When people think of learning disabilities, some may think once school is over a person’s disability is no longer an issue. The truth is while people do learn to cope and manage their challenges in school, those struggles may still be present during adulthood and can have a negative impact. For many of us adults with a nonverbal learning disability (NVLD), the challenges can become harder because we are expected to have gained the independence in school to successfully navigate the real world.
One of the first challenges a person with a NVLD may encounter after school is the use of technology. For people who have a visual processing or writing disorder, creating and composing error-free emails is challenging. No matter how many times a message is proofread, it’s not uncommon for the smallest error like forgetting a period at the end of a sentence to happen. Those types of errors can lead to negative consequences and people may think the person is unprofessional. Another way regular use of email can be difficult for someone with an NVLD is that they are not able to read nonverbal communication, which may result in overuse. Emails which should only require one or two responses could end up taking three or more responses, and can lead others to become frustrated as often it is the simplest question or direction. People with a NVLD often need specific written communication or to be verbally told in person what is expected of them.
Another struggle for a person with a NVLD is that pragmatic language difficulties can become much more noticeable. Even something as simple as trying to create plans can suffer. For example, if you call someone to hangout but every time they say “no” with a reason like, “sorry working late,” or “I have a family thing,” a person with a NVLD may not grasp the social clue that they aren’t really interested in getting together. Those with a NVLD may also deal with serious challenges during a job interview. They may wonder what the interview team thought of them during and after an interview, and they may have difficulty picking up on the appropriate cues during the interview. In that case the person may not act in sync with what was actually going on in the interview, and their chances of getting the job may suffer because they didn’t accurately pick up on the right cues.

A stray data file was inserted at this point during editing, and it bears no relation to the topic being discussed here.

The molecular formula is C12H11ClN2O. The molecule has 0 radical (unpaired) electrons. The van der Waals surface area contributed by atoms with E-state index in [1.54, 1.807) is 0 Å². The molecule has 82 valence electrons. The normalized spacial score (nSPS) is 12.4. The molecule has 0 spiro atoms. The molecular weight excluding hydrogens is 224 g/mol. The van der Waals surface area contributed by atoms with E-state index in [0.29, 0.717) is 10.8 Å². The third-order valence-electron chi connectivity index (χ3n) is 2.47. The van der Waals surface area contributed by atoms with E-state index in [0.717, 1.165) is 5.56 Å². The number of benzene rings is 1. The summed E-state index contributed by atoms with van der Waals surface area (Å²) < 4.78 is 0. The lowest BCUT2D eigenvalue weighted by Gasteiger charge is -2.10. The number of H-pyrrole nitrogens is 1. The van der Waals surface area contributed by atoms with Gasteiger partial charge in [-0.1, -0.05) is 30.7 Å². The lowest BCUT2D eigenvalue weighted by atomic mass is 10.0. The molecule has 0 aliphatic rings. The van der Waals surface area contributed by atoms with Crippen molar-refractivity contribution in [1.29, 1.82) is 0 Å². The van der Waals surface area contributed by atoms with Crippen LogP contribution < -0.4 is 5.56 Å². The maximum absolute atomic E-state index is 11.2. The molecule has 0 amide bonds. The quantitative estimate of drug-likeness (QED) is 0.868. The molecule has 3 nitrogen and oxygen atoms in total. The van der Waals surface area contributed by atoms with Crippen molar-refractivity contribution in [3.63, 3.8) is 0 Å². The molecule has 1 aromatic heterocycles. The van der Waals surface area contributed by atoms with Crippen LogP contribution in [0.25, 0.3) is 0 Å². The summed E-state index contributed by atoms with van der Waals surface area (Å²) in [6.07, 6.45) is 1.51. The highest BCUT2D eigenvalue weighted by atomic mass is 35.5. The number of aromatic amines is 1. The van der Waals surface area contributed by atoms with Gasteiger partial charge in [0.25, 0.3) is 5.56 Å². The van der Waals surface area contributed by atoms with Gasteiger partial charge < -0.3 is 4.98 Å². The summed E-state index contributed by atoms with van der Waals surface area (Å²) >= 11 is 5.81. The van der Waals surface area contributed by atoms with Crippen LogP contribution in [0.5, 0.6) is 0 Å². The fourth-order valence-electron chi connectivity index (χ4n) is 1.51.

Having weak communication and social skills can have a negative impact on a person’s daily living skills as well. For many people with a NVLD, being organized can also be a tremendous struggle that can make maintaining a reasonably neat space difficult. It is not unusual for a person to forget to pick up the morning mess because they are overwhelmed just managing their to-do list for the day. That can lead to many headaches as the person is trying their hardest, but things are still not organized. It’s important to be honest about these types of struggles and for the person to ask a parent or a roommate for a reminder. It’s helpful to ask for assistance as working together can make things less overwhelming.
For me personally, the hardest part of it was my organizational skills as I found myself struggling a great deal with keeping a neat and organized space. What helped me was to keep an index card for what needed to be done for the day. I crossed off each task as I completed it, and it became less overwhelming because I didn’t need to commit everything to memory. Of course with deficient gross motor skills folding clothes was the hardest. I often just kept my clothes on a drying rack which I knew wasn’t the right space for them, but at least they stayed neat. One thing that many people don’t understand was the difficulty I had with something as easy as putting dishes away. For an adult with a NVLD, even lining them up can be a challenge and can lead to dishes breaking. Thankfully, I had a mother who was a special education teacher who knew and understood my shortcomings as a person with a NVLD and prepared me to work through them.
As difficult as it seems managing life with a NVLD, it is not as hard to cope with as a person may think. The first step is to be honest and open. If the person doesn’t mention it, it is a hidden disability and others may view them as lazy. Opening up to those around could help them understand you better. In college I was honest and with the support of my mom, we came up with a plan together to minimize my challenges. It is certainly not easy to be open, but it leads to better outcomes than being misjudged and it makes life easier to navigate. With the right support, you can without a doubt go after your dreams and goals just like your friends and family do.